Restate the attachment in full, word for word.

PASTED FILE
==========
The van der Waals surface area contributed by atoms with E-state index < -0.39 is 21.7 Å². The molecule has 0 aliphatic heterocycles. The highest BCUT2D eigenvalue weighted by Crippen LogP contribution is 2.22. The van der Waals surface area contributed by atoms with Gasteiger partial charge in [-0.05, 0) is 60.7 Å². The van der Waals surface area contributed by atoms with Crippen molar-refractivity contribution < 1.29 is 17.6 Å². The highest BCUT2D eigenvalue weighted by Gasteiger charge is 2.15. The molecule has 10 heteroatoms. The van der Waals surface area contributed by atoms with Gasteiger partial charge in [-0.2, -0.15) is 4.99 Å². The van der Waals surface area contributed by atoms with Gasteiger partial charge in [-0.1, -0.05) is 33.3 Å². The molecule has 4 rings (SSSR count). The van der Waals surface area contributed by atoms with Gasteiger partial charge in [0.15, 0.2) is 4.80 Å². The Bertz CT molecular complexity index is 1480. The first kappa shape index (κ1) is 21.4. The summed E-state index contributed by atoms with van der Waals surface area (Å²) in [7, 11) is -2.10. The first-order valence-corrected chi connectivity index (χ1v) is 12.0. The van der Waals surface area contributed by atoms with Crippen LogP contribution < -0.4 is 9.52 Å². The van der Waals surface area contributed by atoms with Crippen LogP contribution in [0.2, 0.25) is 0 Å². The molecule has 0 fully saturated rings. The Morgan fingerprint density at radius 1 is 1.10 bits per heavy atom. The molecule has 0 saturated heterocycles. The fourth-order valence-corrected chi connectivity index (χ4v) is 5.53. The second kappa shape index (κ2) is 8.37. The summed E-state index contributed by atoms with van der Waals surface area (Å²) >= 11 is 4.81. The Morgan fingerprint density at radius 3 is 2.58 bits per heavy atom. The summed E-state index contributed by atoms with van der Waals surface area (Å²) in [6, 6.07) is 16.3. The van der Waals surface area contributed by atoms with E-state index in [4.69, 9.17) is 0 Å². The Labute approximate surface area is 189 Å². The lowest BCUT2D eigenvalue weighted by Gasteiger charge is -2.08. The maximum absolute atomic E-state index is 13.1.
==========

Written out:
The van der Waals surface area contributed by atoms with E-state index < -0.39 is 21.7 Å². The molecule has 0 aliphatic heterocycles. The highest BCUT2D eigenvalue weighted by Crippen LogP contribution is 2.22. The van der Waals surface area contributed by atoms with Gasteiger partial charge in [-0.05, 0) is 60.7 Å². The van der Waals surface area contributed by atoms with Crippen molar-refractivity contribution < 1.29 is 17.6 Å². The highest BCUT2D eigenvalue weighted by Gasteiger charge is 2.15. The molecule has 10 heteroatoms. The van der Waals surface area contributed by atoms with Gasteiger partial charge in [-0.2, -0.15) is 4.99 Å². The van der Waals surface area contributed by atoms with Gasteiger partial charge in [-0.1, -0.05) is 33.3 Å². The molecule has 4 rings (SSSR count). The van der Waals surface area contributed by atoms with Gasteiger partial charge in [0.15, 0.2) is 4.80 Å². The Bertz CT molecular complexity index is 1480. The first kappa shape index (κ1) is 21.4. The summed E-state index contributed by atoms with van der Waals surface area (Å²) in [7, 11) is -2.10. The first-order valence-corrected chi connectivity index (χ1v) is 12.0. The van der Waals surface area contributed by atoms with Crippen LogP contribution < -0.4 is 9.52 Å². The van der Waals surface area contributed by atoms with Crippen LogP contribution in [0.2, 0.25) is 0 Å². The molecule has 0 fully saturated rings. The Morgan fingerprint density at radius 1 is 1.10 bits per heavy atom. The molecule has 0 saturated heterocycles. The fourth-order valence-corrected chi connectivity index (χ4v) is 5.53. The second kappa shape index (κ2) is 8.37. The summed E-state index contributed by atoms with van der Waals surface area (Å²) >= 11 is 4.81. The Morgan fingerprint density at radius 3 is 2.58 bits per heavy atom. The summed E-state index contributed by atoms with van der Waals surface area (Å²) in [6, 6.07) is 16.3. The van der Waals surface area contributed by atoms with E-state index in [4.69, 9.17) is 0 Å². The Labute approximate surface area is 189 Å². The lowest BCUT2D eigenvalue weighted by Gasteiger charge is -2.08. The maximum absolute atomic E-state index is 13.1.